A better approach would be to have salespeople and superintendents who achieve high customer marks recognised and celebrated by your company as Customer Care Champions. These ‘champions’ and their spouses/partners could be invited to a special awards evening or dinner to celebrate their success. If your company culture seeks a customer relationship, then a relational-type bonus is “walking the talk,” and it telegraphs a consistent message.


  1.  Insist on consistency. When you ask employees to treat customers with honesty, respect, and courtesy, employees need to see that behaviour mirrored in the way that management treats them. Employees remember what you do far better than what you say. If you talk quality but cut corners, or if you preach courtesy but hire supervisors who are rude to employees, you’re handicapping your team’s ability to build high-quality homes, jeopardising high-quality customer relationships, and putting future referral sales at risk.  You also risk losing good staff because they will eventually walk as they cannot stand to see poor behaviour tolerated by management. You may also have to let go of team members who are too caught up in your current way of doing business and “That’s the way we’ve always done it.”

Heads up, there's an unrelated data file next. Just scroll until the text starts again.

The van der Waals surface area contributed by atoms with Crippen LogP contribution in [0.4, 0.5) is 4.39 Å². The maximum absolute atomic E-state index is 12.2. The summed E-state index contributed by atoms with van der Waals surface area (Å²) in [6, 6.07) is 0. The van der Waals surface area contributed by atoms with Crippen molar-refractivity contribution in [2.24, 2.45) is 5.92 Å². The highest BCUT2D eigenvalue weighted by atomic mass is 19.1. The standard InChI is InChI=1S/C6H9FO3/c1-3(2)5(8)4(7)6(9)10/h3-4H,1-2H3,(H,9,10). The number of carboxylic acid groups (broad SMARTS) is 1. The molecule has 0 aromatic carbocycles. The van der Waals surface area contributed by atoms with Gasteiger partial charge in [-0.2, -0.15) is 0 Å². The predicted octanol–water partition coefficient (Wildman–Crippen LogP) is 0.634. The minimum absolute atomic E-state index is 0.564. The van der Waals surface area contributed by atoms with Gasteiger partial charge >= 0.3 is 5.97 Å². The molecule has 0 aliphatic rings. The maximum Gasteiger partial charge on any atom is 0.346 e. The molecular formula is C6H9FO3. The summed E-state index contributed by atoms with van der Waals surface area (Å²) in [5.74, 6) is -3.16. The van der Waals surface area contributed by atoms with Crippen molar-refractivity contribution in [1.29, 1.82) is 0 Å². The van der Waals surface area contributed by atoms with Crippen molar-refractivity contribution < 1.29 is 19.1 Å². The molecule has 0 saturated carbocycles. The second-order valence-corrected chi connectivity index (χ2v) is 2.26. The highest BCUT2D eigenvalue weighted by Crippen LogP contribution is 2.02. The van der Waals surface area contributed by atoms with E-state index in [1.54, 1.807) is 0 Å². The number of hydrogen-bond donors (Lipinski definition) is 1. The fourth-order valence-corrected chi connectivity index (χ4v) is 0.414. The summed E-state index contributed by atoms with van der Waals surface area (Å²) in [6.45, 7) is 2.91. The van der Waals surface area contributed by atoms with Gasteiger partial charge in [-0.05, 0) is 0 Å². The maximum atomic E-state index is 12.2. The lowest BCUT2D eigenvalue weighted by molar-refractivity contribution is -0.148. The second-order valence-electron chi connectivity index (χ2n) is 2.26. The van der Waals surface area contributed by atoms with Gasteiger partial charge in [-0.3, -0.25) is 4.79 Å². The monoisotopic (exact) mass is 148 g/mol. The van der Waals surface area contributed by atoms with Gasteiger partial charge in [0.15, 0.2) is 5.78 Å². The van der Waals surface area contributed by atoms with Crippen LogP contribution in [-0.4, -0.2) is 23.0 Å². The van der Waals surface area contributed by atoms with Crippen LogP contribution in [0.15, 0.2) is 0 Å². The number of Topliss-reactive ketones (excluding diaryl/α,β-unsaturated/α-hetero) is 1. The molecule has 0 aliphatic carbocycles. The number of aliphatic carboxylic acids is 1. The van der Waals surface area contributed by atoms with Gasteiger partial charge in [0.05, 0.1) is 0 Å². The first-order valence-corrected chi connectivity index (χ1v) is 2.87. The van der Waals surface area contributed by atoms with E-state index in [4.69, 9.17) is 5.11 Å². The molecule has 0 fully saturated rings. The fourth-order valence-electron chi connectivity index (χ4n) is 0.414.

The 3C Mentor and Alpha Edge can help your business focus on creating a ‘customer-centric’ business. By analysing your business model through to process mapping and customer journey mapping, we can transform your business.

The whole purpose of The 3C Mentor and Alpha Edge is to help create really great businesses in the residential building industry and delivered by our unique ‘Four Pillars to Your Success’Business Coaching, Business Consulting, Business Resources and Construction Software.

This blog was posted by Thrive Technologies with the permission of Bruce Robb and Alpha Edge. Alpha Edge helps you become a better builder through business coaching, business consulting, business resources and by using awesome construction management software. Check them out HERE.